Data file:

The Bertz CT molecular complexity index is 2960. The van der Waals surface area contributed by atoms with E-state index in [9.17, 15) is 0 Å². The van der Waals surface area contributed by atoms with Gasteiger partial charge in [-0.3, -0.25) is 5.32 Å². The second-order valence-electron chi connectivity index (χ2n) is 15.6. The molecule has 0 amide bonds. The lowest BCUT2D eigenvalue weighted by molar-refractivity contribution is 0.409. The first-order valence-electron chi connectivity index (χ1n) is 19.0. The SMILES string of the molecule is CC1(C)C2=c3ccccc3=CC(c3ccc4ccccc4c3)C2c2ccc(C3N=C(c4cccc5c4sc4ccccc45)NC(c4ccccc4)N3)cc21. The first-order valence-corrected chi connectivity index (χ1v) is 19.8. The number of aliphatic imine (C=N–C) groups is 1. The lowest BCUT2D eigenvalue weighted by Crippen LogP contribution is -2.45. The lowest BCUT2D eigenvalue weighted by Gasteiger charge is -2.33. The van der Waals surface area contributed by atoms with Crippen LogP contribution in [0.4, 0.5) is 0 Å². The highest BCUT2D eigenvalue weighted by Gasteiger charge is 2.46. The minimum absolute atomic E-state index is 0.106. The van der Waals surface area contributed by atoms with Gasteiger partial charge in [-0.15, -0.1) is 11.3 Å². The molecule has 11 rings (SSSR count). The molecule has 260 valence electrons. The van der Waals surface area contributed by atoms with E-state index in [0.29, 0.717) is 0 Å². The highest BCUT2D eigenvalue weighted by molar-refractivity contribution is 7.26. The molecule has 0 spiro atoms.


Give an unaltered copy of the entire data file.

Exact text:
The Bertz CT molecular complexity index is 2960. The van der Waals surface area contributed by atoms with E-state index in [9.17, 15) is 0 Å². The van der Waals surface area contributed by atoms with Gasteiger partial charge in [-0.3, -0.25) is 5.32 Å². The second-order valence-electron chi connectivity index (χ2n) is 15.6. The molecule has 0 amide bonds. The lowest BCUT2D eigenvalue weighted by molar-refractivity contribution is 0.409. The first-order valence-electron chi connectivity index (χ1n) is 19.0. The SMILES string of the molecule is CC1(C)C2=c3ccccc3=CC(c3ccc4ccccc4c3)C2c2ccc(C3N=C(c4cccc5c4sc4ccccc45)NC(c4ccccc4)N3)cc21. The first-order valence-corrected chi connectivity index (χ1v) is 19.8. The number of aliphatic imine (C=N–C) groups is 1. The lowest BCUT2D eigenvalue weighted by Crippen LogP contribution is -2.45. The lowest BCUT2D eigenvalue weighted by Gasteiger charge is -2.33. The van der Waals surface area contributed by atoms with Crippen LogP contribution in [0.4, 0.5) is 0 Å². The highest BCUT2D eigenvalue weighted by Gasteiger charge is 2.46. The minimum absolute atomic E-state index is 0.106. The van der Waals surface area contributed by atoms with Gasteiger partial charge in [-0.15, -0.1) is 11.3 Å². The molecule has 11 rings (SSSR count). The molecule has 260 valence electrons. The van der Waals surface area contributed by atoms with E-state index in [0.29, 0.717) is 0 Å². The highest BCUT2D eigenvalue weighted by molar-refractivity contribution is 7.26. The molecule has 0 spiro atoms.